Navel Gazing through History

So, I’ve been thinking a lot about this discovery that parts of my family have been here since shortly after English-speaking people started arriving here. It’s a little disconcerting, because our family myth has always been basically “Somehow we arrived fully formed in the Midwest, land of values and some small amount of ridiculousness.”  I didn’t think of us as completely recent arrivals.  I knew we’d gotten here before the turn of the last century.  But I imagined some 19th century arrival for us all, where we landed and then ran straight for the midwest.

And I thought of myself as a person of German descent with a little weird strain of Swedish pride.  After all, my one grandfather comes from German folks. My other grandmother comes from Germans and Swedes. And who knows or cares about the rest?

Ha, well, yes, so that was stupid.

I don’t know. It’s weirder to discover that the stories you’ve been told about your family are more propaganda than truth, than it is to discover the truth, if that makes sense.

And I wonder about the strangeness of that being the strand of both my mother’s and my father’s families that wasn’t repeated over and over again and told as a story about who we are.

I’m also really glad to have been out to Boston a few times, since so many of my people are from there.  Ha, I don’t know. It’s cool, but I have 511 other great, great, great, great, great, great, great, great grandfathers besides Grandpa Putnam, so it’s not like it’s actually that small a pool.

Okay, wait, I have to take that back, because we had some cousin marrying on my dad’s side, so Grandpa Putnam is probably one of closer to 510 than 512.  And that’s without figuring out how the Bradstreets on my dad’s side are related to the Bradstreets on my mom’s side. Ha, you know that your family tree has to be shaped like a diamond, spreading out until a certain point, and then starting to shrink back up, not to a point, but to a relatively small pool.  It’s just weird to see it in action.

Anyway, I guess what I’m saying is that I’m not suddenly struck by a “we” with the Putnams.

(Although, I do feel a strange fondness for the Mehetabels I keep coming across in my family tree. That must have been the Elizabeth or Anne of its day–Mehetabel–because I have a shit-ton of Mehetabel ancestors. Now? I’m not even sure how you’d pronounce it.)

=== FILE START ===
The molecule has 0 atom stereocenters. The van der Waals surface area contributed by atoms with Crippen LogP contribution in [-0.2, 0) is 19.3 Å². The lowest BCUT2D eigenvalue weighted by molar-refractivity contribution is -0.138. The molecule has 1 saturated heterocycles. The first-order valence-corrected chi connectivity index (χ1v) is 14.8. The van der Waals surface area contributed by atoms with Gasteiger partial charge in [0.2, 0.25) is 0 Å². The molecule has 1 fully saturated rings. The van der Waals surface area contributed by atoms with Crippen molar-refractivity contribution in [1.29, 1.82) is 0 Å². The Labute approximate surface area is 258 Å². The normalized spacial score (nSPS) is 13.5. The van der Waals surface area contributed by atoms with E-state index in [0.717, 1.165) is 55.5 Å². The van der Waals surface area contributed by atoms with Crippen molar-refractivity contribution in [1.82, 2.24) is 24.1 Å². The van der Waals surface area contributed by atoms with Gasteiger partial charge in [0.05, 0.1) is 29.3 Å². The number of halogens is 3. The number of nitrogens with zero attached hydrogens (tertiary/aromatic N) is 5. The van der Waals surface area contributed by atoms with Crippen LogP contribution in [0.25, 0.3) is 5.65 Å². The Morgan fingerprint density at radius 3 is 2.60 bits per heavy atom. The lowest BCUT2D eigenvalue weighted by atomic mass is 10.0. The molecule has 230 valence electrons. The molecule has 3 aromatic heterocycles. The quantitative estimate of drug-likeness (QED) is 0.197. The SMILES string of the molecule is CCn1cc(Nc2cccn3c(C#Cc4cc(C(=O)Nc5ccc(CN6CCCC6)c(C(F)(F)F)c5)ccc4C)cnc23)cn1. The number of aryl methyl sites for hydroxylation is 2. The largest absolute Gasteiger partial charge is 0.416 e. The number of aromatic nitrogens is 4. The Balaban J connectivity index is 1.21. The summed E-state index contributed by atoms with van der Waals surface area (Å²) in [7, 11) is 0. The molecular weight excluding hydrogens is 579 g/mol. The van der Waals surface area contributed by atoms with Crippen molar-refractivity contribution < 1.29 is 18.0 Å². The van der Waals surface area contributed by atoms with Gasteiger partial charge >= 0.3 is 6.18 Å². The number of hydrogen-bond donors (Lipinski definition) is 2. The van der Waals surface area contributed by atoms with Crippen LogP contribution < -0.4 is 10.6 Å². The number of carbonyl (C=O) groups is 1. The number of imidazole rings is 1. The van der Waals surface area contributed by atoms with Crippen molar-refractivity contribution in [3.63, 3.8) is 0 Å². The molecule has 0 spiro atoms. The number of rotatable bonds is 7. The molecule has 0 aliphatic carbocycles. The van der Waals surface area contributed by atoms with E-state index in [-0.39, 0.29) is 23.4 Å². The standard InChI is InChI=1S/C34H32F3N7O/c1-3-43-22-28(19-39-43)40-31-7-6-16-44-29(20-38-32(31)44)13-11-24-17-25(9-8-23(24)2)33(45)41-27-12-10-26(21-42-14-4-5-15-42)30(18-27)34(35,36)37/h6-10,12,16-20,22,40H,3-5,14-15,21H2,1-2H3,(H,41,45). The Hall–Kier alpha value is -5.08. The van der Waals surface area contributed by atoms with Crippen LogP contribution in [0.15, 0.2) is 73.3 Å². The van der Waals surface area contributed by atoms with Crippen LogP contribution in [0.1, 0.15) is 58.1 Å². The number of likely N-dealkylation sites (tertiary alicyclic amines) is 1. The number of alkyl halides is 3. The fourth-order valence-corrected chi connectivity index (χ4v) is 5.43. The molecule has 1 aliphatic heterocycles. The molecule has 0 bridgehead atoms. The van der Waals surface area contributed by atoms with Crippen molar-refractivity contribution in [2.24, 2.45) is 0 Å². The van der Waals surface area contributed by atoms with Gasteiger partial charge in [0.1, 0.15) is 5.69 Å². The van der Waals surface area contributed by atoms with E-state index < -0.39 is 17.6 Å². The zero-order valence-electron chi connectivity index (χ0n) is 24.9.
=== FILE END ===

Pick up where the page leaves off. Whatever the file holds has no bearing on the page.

6 thoughts on “Navel Gazing through History

  1. I *love* Mehetabel! You should totally inflict it upon a hypothetical future daughter.

    The name in my father’s family that has really endured through the generations? Azariah Theophilis Whittlesey. I could not make that up if I tried.

  2. I don’t know, B, I kind of like the idea of your paganism making amends for an ancestor involved with witch presecution. And as for the Bradstreet angle–is ANNE Bradstreet your relation? Because that would put you right in American Literature.

  3. Okay, hypothetical daughter can totally be Mehetabel. I’m going to have to practice saying it, though.

    I haven’t discovered any direct relation to Anne Bradstreet… yet!

  4. My family intermarried like anything, and I’m still learning about cousins and connections-through-marriage in numbers that boggle the mind. My genealogically-obsessed fifth cousin put a book together about it and, you know, there are a lot of names there.

  5. Yeah, It’s sorta weird to try and hold a cultural heritage from Europe and realize your family has been here since before the revolution. Two of my ancestors fought on both sides of the revolutionary war, as in, together they fought on both sides.

    Apparently it’s more common then I had realized.


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